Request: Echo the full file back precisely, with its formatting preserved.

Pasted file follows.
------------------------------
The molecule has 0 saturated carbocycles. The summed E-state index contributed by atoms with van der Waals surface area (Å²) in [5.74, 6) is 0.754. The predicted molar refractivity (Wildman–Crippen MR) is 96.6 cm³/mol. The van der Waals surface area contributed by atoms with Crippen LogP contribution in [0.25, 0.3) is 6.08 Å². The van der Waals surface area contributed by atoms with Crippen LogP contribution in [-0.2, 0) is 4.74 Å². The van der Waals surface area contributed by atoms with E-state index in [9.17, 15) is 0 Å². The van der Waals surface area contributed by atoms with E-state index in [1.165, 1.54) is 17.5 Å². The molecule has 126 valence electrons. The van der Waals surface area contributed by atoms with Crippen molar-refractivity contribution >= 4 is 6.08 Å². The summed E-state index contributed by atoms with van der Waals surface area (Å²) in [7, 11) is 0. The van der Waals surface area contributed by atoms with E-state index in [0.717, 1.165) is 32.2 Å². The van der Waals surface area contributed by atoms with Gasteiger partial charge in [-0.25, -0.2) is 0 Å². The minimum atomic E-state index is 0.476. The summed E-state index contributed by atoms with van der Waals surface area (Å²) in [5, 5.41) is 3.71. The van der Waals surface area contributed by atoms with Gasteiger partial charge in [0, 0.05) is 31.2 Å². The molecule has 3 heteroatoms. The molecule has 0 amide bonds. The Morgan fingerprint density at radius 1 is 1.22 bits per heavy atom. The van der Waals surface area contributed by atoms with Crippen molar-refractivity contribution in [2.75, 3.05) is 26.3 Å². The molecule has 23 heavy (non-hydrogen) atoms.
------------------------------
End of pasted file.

The molecule has 0 saturated carbocycles. The summed E-state index contributed by atoms with van der Waals surface area (Å²) in [5.74, 6) is 0.754. The predicted molar refractivity (Wildman–Crippen MR) is 96.6 cm³/mol. The van der Waals surface area contributed by atoms with Crippen LogP contribution in [0.25, 0.3) is 6.08 Å². The van der Waals surface area contributed by atoms with Crippen LogP contribution in [-0.2, 0) is 4.74 Å². The van der Waals surface area contributed by atoms with E-state index in [9.17, 15) is 0 Å². The van der Waals surface area contributed by atoms with E-state index in [1.165, 1.54) is 17.5 Å². The molecule has 126 valence electrons. The van der Waals surface area contributed by atoms with Crippen molar-refractivity contribution >= 4 is 6.08 Å². The summed E-state index contributed by atoms with van der Waals surface area (Å²) in [7, 11) is 0. The van der Waals surface area contributed by atoms with E-state index in [0.717, 1.165) is 32.2 Å². The van der Waals surface area contributed by atoms with Gasteiger partial charge in [-0.25, -0.2) is 0 Å². The minimum atomic E-state index is 0.476. The summed E-state index contributed by atoms with van der Waals surface area (Å²) in [5, 5.41) is 3.71. The van der Waals surface area contributed by atoms with Gasteiger partial charge in [0, 0.05) is 31.2 Å². The molecule has 3 heteroatoms. The molecule has 0 amide bonds. The Morgan fingerprint density at radius 1 is 1.22 bits per heavy atom. The van der Waals surface area contributed by atoms with Crippen molar-refractivity contribution in [2.75, 3.05) is 26.3 Å². The molecule has 23 heavy (non-hydrogen) atoms.